Tesco has paid out more than £12m to its senior leadership team as executive pay strongly rebounded at the supermarket last year.
Total executive pay jumped to £12.1m in the 2021/22 financial year, almost trebling from £4.1m in the previous year.
Wider staffing costs were down 0.1% in the year to £7.45bn.
CEO Ken Murphy received a pay package worth £4.75m in its 2021/22 financial year, up from £992k in the previous year in which he joined the supermarket part way through the period.
Meanwhile, new CFO Imran Nawaz received £5.4m after joining on 1 May 2021 – largely driven by a £3.5m payment he received in compensation for stock awards he sacrificed on joining from previous employer Tate & Lyle.
Former CFO Alan Stewart received £1.95m in the year, up from £1.4m in the previous period.
CEO Ken Murphy’s awards was largely driven by a £3.2m annual bonus, which was 95% of its maximum possible total, having received no executive bonus in the previous year.
Separately, and not included in the overall compensation figure, Murphy was awarded £4m of shares during the year with a vesting date of 2024, while Nawaz received £1.9m.
Tesco said in the remuneration report: “We achieved this strong performance against a backdrop of significant change in the retail sector. Customers are faced with an increasing range of choices as to where, how and when to shop, with the COVID-19 pandemic accelerating a number of profound shifts in consumer behaviours.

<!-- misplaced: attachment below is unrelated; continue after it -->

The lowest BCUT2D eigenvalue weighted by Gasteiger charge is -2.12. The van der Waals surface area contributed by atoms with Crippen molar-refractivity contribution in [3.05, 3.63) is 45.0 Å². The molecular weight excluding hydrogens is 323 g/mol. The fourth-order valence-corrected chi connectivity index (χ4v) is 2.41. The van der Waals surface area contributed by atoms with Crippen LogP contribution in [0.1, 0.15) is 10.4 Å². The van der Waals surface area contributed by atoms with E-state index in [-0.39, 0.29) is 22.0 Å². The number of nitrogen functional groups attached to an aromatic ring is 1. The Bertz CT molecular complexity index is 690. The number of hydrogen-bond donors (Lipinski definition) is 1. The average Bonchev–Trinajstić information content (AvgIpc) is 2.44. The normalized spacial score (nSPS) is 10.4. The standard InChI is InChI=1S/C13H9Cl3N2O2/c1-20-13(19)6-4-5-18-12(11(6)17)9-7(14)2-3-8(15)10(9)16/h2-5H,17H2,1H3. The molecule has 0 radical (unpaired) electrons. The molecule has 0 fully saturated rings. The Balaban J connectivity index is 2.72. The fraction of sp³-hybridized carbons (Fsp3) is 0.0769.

“Our executive directors have successfully navigated this period of uncertainty as demonstrated in their performance this year. Given the overall business performance achieved, the committee is satisfied that the formulaic annual bonus and PSP outcomes are appropriate and reflect performance over the respective performance periods.”
On the markets this morning, the FTSE 100 has rebounced 1.1% to 7,315.6pts.
Risers include Deliveroo, up 4.9% to 94.7p, Ocado, up 4.8% to 811.2p and SSP Group, up 4.2% to 230.1p.
Fallers include Parsley Box, down 5.3% to 18p, Nichols, down 3.4% to 1,410p and Finsbury Food Group, down 2.2% to 66p.
Yesterday in the City
The FTSE 100 fell back 1.6% yesterday to 7,233.3pts on a slump in global stocks and concerns about the UK economy which contracted in March.
Coca-Cola HBC was a notable outperformer yesterday, rising 5.6% to 1,687p after posting strong first quarter growth despite major disruption in key markets of Ukraine and Russia.
Cranswick fell back 2.2% to 3,018p having been trading down as much as 9% after a salmonella outbreak at its factory in Hull.
Fallers yesterday included Virgin Wines, down 5.2% to 101p, McBride, down 5.1% to 33.2p, Coca-Cola Europacific Partners, down 4.9% to €45.10, Hotel Chocolat, down 3.2% to 305p, DS Smith, down 2.9% to 304.9p, Greencore, down 1.6% to 109.9p and Imperial Brands, down 1.5% to 1668.5p.
Risers included Nichols, up 7.8% to 1,460p, THG, up 3.7% to 111.9p, Just Eat Takeaway.com, up 3.1% to 1,568.4p, Marks & Spencer, up 3.1% to 140.9p, Deliveroo, up 2.9% to 90.2p, Associated British Foods, up 1.7% to 1,636p and Domino’s Pizza Group, up 1.7% to 318.2p.